By Annie Alleman, Chicago Tribune Naperville Sun
The dead of winter heats up with a rollicking comedic opera by Gilbert and Sullivan staged at The Mac in Glen Ellyn.
New Philharmonic presents “The Mikado” with performances at 7:30 p.m. Jan. 28 and 3 p.m. Jan. 29 at the McAninch Arts Center at the College of DuPage. Kirk Muspratt serves as the music director and conductor of the New Philharmonic and Michael La Tour is the stage director and choreographer of “The Mikado.” There are nine members in the cast, including College of DuPage alum and Wheaton native David Govertsen as Poo-Bah.
“Gilbert and Sullivan were a composer and lyrics duo from late Victorian Britain. They wrote these satirical pieces and most of it was lampooning the British society at the time – politics and the crown,” Govertsen said. “‘Mikado’ is the same deal. It’s set in Japan, but it’s essentially a send-up of British politics. The character I play, his name is Poo-Bah and he’s very self-important. He’s one of these guys who’s very attached to his title. He’s a very important person because he has all these titles attached to him. It’s definitely a farce about late-19th century British culture.”
There are different ways to put on an opera, he said, either by doing a concert version with singing only or a full-stage version with singing, acting, costumes and sets. This one will be full staged with costumes and sets, he said.
The New Philharmonic will be in the orchestra pit and the cast will be on stage, in costume, acting and singing.
“It should be a lot of fun,” he said. “A lot of Gilbert and Sullivan pieces hinge on a strict interpretation of the rules or the law, even when it makes no sense. So there’s a lot of, ‘We really have to do it this way, even though it makes no sense if we really thought about it. But the law says this so we have to.’ That’s where a lot of the humor is derived. There’s a goofy love story, all the patter nonsense with the baritones, there’s fun ensembles, it will be visually fun – it’s the kind of piece that lends itself to visual interest. People who know Gilbert and Sullivan will know all of these tunes. There are a lot of memorable tunes.”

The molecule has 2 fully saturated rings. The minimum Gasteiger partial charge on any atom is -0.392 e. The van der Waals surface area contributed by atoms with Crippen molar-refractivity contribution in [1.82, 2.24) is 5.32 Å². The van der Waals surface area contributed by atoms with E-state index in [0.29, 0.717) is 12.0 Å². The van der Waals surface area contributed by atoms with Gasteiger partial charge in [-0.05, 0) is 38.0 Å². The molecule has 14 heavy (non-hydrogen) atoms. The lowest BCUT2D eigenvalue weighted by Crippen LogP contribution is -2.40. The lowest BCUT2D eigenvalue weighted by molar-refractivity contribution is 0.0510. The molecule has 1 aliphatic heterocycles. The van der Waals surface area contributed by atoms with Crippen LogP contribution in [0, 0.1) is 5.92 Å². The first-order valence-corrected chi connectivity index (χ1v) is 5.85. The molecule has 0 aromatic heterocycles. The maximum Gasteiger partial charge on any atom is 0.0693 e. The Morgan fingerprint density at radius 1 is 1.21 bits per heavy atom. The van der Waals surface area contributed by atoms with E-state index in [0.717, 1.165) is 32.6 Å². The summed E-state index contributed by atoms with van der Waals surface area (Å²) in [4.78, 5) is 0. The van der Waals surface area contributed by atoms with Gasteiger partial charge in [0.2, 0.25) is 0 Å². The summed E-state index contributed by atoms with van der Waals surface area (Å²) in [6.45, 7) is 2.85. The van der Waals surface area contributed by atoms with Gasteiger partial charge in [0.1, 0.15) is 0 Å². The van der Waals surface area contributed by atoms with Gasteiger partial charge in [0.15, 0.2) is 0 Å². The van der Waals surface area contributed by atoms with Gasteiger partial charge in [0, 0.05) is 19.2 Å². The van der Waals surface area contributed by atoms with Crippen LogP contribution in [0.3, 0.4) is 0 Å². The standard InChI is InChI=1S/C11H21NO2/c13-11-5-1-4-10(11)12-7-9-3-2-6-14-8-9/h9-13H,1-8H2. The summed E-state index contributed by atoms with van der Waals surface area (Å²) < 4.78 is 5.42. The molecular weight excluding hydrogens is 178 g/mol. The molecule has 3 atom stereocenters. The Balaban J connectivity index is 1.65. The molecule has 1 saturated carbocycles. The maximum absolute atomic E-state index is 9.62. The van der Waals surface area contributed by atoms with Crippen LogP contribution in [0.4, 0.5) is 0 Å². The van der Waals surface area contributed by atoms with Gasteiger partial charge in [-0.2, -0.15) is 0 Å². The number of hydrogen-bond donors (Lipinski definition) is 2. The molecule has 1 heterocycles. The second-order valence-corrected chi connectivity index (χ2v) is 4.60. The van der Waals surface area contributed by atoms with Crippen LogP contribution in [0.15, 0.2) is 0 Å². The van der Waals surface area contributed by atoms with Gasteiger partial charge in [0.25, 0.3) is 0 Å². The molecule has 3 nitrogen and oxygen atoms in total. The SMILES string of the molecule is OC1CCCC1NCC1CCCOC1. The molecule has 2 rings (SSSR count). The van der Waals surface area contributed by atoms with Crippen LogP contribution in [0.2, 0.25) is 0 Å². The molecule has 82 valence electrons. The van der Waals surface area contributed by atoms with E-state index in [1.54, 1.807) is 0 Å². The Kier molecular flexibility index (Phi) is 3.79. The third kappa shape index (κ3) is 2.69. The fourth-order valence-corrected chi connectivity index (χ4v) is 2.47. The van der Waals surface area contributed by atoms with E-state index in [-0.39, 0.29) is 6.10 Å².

And don’t worry about being able to hear the singers over the 60-piece orchestra. They’re all trained professionals taught to project their voices.
“We’ll do what we do and it will be great,” Govertsen said. “It’s a fun piece and it’s in English and people will enjoy it.”
He’s done the title role before, but this is his first time singing the role of Poo-Bah.
Govertsen attended the College of DuPage before transferring to Northern Illinois University. Growing up in Wheaton, he attended shows frequently at The Mac.
“It’s been a home for a long time at the College of DuPage,” he said.
This isn’t his first time back singing at COD with the New Philharmonic – it’s probably the 11th, he said.
“I’ve had lots of opportunities to sing out there, which is nice,” he said. “It’s nice to sing at home. My mother lives out there so she’s very excited to come see it. There will be some regulars, for sure.”
He also started teaching voice at the college last fall. (He joked that his students are strongly encouraged to come to the show.)
There are some challenges to singing Gilbert and Sullivan. Though the show is in English, there’s still a bit of a language barrier, he said.
“A lot of it is period-specific, actually. Specifically aimed at (references) that contemporary audiences would have known what they were talking about in the 1880s,” he said. “Part of it is there’s a little bit of the strange language that you’ve got to learn to communicate. The other challenge for me is that most of the time singers — we do something like ‘La Boheme’ — sing all the way through. Well, this is set pieces with dialogue in between. Dialogue is not something I get to do all the time so I have to really think about how I’m going to deliver my lines and how I use my voice to carry the lines appropriately. I think that’s one of the challenges for me anyway, making sure my dialogue is up to snuff, as it were.
“I’m excited because it’s fun music and it’s a fun piece and everybody should have a good time. I’m excited to do the piece with everybody.”
Annie Alleman is a freelance reporter for the Beacon-News.
New Philharmonic presents ‘The Mikado’
When: Jan. 28-29
Where: McAninch Arts Center at the College of DuPage, 425 Fawell Blvd., Glen Ellyn
Information: 630-942-4000; www.attemac.org